Social Relations and Morale in Small Groups

By Eric F. Gardner; George G. Thompson | Go to book overview

CHAPTER XVII
Pleasant Minus Unpleasant Verbal Associations as an Indicator of Morale

The theoretical notion underlying this approach is patterned after Skinner (64) concept of the reflex reserve, a response potential that is "exhausted" in a systematic and orderly fashion upon successive elicitations. We have hypothesized that fraternity members will build up reflex reserves of pleasant verbal associations proportional to their satisfactions in group living. Similarly, they will build up reflex reserves of unpleasant verbal associations proportional to their dissatisfactions with fraternity life. It is postulated that a fraternity with high morale will have members who characteristically acquire large response potentials of pleasant or favorable attitudes toward their social group and low reservoirs of unfavorable reactions.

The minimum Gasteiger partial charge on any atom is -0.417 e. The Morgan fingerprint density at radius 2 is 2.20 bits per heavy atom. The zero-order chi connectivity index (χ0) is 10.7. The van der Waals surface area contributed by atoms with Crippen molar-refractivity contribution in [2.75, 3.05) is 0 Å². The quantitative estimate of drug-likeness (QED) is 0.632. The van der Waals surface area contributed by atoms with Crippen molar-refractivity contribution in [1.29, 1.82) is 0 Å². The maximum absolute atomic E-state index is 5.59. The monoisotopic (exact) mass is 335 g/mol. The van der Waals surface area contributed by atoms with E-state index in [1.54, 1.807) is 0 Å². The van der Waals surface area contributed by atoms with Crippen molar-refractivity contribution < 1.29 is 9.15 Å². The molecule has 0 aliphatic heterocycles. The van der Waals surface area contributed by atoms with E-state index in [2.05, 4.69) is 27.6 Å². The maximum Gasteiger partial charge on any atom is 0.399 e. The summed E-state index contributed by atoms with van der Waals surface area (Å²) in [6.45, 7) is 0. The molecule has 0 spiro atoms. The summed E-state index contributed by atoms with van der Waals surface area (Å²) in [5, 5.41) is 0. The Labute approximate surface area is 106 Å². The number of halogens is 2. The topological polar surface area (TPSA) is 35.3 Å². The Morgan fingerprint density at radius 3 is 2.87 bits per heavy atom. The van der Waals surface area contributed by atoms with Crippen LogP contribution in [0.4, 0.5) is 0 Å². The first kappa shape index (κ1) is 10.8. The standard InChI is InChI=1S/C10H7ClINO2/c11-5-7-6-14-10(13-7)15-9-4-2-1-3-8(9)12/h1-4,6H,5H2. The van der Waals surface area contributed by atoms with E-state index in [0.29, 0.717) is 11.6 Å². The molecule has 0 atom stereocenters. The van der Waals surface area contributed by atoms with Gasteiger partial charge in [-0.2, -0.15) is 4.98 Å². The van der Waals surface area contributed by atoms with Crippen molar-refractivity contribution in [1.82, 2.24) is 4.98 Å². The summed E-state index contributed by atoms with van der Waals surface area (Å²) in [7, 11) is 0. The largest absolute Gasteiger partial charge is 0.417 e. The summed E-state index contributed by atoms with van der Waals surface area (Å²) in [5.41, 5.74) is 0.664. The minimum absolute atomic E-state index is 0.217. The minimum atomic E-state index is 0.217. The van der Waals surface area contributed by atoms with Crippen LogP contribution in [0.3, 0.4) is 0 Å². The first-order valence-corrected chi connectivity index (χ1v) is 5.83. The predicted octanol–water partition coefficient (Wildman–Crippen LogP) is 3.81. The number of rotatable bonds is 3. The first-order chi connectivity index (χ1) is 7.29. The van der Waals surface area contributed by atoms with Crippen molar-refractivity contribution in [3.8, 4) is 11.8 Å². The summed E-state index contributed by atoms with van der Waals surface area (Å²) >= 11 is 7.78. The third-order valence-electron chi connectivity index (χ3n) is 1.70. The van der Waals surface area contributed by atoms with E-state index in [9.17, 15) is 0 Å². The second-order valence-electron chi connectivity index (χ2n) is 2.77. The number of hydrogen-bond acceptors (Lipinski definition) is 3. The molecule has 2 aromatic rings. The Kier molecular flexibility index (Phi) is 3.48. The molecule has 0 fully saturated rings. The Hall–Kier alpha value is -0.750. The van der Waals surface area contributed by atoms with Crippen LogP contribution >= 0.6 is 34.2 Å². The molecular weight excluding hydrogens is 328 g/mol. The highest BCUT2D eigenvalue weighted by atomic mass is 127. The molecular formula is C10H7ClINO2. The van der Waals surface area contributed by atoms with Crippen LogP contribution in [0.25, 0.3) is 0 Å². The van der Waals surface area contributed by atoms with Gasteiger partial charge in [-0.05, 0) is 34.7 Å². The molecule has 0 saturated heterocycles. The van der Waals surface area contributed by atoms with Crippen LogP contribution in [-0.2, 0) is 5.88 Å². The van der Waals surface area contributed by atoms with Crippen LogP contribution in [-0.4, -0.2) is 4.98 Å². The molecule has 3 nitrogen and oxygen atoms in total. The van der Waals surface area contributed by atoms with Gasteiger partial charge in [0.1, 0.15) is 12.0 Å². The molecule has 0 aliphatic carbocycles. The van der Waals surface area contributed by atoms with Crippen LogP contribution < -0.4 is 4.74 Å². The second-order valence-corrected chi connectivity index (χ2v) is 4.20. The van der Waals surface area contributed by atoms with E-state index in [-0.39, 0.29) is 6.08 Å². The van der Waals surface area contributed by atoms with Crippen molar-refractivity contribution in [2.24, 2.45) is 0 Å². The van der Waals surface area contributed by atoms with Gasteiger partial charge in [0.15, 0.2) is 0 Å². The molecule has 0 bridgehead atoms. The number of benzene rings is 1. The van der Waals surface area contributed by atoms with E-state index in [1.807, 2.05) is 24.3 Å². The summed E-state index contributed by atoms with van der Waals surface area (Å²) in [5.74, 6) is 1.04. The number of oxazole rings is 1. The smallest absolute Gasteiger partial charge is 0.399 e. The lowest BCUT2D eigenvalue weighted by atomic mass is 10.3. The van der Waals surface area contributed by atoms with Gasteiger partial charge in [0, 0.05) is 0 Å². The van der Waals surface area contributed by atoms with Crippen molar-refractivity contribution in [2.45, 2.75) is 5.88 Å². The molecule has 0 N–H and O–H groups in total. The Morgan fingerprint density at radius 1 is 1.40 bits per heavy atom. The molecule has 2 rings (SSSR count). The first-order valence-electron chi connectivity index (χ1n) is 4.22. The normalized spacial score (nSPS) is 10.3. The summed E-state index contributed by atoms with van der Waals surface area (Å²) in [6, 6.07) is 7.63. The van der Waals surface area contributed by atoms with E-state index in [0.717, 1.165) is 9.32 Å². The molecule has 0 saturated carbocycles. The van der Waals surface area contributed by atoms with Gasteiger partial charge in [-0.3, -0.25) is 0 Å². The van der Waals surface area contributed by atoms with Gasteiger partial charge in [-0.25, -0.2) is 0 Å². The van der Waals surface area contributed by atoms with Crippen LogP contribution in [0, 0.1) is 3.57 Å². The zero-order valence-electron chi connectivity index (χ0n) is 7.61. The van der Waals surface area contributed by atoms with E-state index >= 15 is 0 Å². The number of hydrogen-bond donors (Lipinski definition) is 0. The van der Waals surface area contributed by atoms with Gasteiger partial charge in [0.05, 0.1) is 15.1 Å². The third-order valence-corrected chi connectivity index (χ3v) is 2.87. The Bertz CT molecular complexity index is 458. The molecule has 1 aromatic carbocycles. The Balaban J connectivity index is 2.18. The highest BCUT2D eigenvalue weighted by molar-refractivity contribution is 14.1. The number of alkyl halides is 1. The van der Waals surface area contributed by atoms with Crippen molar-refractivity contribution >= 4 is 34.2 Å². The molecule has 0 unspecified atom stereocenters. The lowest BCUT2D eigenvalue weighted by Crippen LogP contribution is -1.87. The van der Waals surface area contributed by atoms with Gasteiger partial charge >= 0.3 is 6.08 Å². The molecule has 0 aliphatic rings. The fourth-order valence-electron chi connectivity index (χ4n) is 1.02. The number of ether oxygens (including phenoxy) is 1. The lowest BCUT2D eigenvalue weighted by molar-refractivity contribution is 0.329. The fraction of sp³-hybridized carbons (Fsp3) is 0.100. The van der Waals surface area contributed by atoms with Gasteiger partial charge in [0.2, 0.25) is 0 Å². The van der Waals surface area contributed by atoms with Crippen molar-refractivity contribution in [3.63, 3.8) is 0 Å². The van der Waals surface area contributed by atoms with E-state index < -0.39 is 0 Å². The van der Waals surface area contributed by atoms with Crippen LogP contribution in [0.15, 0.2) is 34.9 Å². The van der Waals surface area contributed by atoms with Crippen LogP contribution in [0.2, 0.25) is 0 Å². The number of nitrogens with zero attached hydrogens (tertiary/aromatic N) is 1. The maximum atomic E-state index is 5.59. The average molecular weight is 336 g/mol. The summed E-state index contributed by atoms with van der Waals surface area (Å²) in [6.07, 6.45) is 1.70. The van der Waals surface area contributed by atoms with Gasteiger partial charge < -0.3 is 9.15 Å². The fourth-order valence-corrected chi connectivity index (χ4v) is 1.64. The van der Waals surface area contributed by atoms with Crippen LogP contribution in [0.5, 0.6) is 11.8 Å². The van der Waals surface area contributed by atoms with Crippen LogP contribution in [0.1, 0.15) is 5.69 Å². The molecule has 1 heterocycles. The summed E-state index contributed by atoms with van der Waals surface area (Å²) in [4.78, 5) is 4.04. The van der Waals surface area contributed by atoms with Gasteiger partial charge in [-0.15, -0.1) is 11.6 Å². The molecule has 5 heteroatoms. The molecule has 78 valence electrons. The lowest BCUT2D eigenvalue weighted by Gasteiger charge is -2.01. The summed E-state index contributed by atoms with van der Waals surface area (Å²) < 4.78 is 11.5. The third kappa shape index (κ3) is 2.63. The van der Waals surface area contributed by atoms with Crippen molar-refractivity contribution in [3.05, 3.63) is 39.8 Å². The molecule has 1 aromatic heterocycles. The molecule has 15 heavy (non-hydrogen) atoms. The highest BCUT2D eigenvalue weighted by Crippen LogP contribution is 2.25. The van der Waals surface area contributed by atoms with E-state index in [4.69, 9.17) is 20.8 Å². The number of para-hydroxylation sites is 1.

The experimental approach of the present study is similar to the one used by Thompson and Kepler (69) in an investigation of the pleasant-unpleasant verbal potentials of pre- and post-adolescents. This latter research was based on the hypothesis that adolescents have a higher verbal-output potential for unpleasant and a lower reservoir of pleasant associations than preadolescents. This hypothesis seemed psychologically reasonable because of the special adjustment demands peculiar to the awakening or resurgence of sex- social needs during adolescence. The hypothesis was supported by data obtained in a manner suggested by Bousfield (5). This positive finding encouraged the present writers to

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